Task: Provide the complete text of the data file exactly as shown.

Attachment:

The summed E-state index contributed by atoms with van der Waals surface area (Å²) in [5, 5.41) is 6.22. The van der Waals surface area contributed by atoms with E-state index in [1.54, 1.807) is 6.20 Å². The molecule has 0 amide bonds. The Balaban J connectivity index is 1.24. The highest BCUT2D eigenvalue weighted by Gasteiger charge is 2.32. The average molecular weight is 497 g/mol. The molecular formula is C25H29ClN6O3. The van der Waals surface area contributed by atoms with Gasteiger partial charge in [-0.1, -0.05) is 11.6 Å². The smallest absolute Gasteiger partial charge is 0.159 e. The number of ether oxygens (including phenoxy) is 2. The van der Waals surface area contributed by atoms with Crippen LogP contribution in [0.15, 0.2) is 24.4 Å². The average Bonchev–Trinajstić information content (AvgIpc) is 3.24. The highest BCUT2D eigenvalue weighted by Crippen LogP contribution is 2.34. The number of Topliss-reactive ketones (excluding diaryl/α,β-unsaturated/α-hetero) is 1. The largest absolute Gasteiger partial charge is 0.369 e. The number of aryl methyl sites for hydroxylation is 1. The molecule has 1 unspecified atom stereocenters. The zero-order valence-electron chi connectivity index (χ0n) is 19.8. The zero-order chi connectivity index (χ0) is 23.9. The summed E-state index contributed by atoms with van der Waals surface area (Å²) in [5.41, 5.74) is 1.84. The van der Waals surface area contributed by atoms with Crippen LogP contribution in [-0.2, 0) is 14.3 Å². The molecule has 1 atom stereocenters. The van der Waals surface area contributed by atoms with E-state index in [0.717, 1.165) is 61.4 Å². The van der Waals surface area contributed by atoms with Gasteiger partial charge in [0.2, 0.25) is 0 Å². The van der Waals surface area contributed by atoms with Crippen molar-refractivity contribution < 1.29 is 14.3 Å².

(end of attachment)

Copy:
The summed E-state index contributed by atoms with van der Waals surface area (Å²) in [5, 5.41) is 6.22. The van der Waals surface area contributed by atoms with E-state index in [1.54, 1.807) is 6.20 Å². The molecule has 0 amide bonds. The Balaban J connectivity index is 1.24. The highest BCUT2D eigenvalue weighted by Gasteiger charge is 2.32. The average molecular weight is 497 g/mol. The molecular formula is C25H29ClN6O3. The van der Waals surface area contributed by atoms with Gasteiger partial charge in [-0.1, -0.05) is 11.6 Å². The smallest absolute Gasteiger partial charge is 0.159 e. The number of ether oxygens (including phenoxy) is 2. The van der Waals surface area contributed by atoms with Crippen LogP contribution in [0.15, 0.2) is 24.4 Å². The average Bonchev–Trinajstić information content (AvgIpc) is 3.24. The highest BCUT2D eigenvalue weighted by Crippen LogP contribution is 2.34. The number of Topliss-reactive ketones (excluding diaryl/α,β-unsaturated/α-hetero) is 1. The largest absolute Gasteiger partial charge is 0.369 e. The number of aryl methyl sites for hydroxylation is 1. The molecule has 1 unspecified atom stereocenters. The zero-order valence-electron chi connectivity index (χ0n) is 19.8. The zero-order chi connectivity index (χ0) is 23.9. The summed E-state index contributed by atoms with van der Waals surface area (Å²) in [5.41, 5.74) is 1.84. The van der Waals surface area contributed by atoms with Crippen LogP contribution in [-0.2, 0) is 14.3 Å². The molecule has 1 atom stereocenters. The van der Waals surface area contributed by atoms with E-state index in [0.717, 1.165) is 61.4 Å². The van der Waals surface area contributed by atoms with Gasteiger partial charge in [0.2, 0.25) is 0 Å². The van der Waals surface area contributed by atoms with Crippen molar-refractivity contribution < 1.29 is 14.3 Å².